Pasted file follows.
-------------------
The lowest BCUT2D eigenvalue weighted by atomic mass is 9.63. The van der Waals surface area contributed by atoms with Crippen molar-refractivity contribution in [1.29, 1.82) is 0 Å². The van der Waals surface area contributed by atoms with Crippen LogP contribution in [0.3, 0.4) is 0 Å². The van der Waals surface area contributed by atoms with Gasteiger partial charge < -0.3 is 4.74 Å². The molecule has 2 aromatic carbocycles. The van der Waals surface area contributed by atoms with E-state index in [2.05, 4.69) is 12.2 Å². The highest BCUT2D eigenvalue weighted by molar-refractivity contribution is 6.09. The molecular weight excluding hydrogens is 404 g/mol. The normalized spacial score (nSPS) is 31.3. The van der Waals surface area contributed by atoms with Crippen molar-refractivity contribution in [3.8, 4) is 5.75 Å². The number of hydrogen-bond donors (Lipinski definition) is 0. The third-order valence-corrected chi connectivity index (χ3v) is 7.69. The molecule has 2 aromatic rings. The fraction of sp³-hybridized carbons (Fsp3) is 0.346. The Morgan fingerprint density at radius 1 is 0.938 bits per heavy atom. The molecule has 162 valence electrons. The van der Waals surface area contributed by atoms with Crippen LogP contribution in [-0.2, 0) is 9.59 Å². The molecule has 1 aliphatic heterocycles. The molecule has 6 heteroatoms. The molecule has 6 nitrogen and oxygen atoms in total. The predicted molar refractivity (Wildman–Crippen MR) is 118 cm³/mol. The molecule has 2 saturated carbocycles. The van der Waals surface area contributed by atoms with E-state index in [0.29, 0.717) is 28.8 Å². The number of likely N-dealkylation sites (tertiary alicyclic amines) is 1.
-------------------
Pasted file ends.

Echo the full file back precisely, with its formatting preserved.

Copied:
The lowest BCUT2D eigenvalue weighted by atomic mass is 9.63. The van der Waals surface area contributed by atoms with Crippen molar-refractivity contribution in [1.29, 1.82) is 0 Å². The van der Waals surface area contributed by atoms with Crippen LogP contribution in [0.3, 0.4) is 0 Å². The van der Waals surface area contributed by atoms with Gasteiger partial charge < -0.3 is 4.74 Å². The molecule has 2 aromatic carbocycles. The van der Waals surface area contributed by atoms with E-state index in [2.05, 4.69) is 12.2 Å². The highest BCUT2D eigenvalue weighted by molar-refractivity contribution is 6.09. The molecular weight excluding hydrogens is 404 g/mol. The normalized spacial score (nSPS) is 31.3. The van der Waals surface area contributed by atoms with Crippen molar-refractivity contribution in [3.8, 4) is 5.75 Å². The number of hydrogen-bond donors (Lipinski definition) is 0. The third-order valence-corrected chi connectivity index (χ3v) is 7.69. The molecule has 2 aromatic rings. The fraction of sp³-hybridized carbons (Fsp3) is 0.346. The Morgan fingerprint density at radius 1 is 0.938 bits per heavy atom. The molecule has 162 valence electrons. The van der Waals surface area contributed by atoms with Crippen LogP contribution in [-0.2, 0) is 9.59 Å². The molecule has 1 aliphatic heterocycles. The molecule has 6 heteroatoms. The molecule has 6 nitrogen and oxygen atoms in total. The predicted molar refractivity (Wildman–Crippen MR) is 118 cm³/mol. The molecule has 2 saturated carbocycles. The van der Waals surface area contributed by atoms with E-state index in [0.29, 0.717) is 28.8 Å². The number of likely N-dealkylation sites (tertiary alicyclic amines) is 1.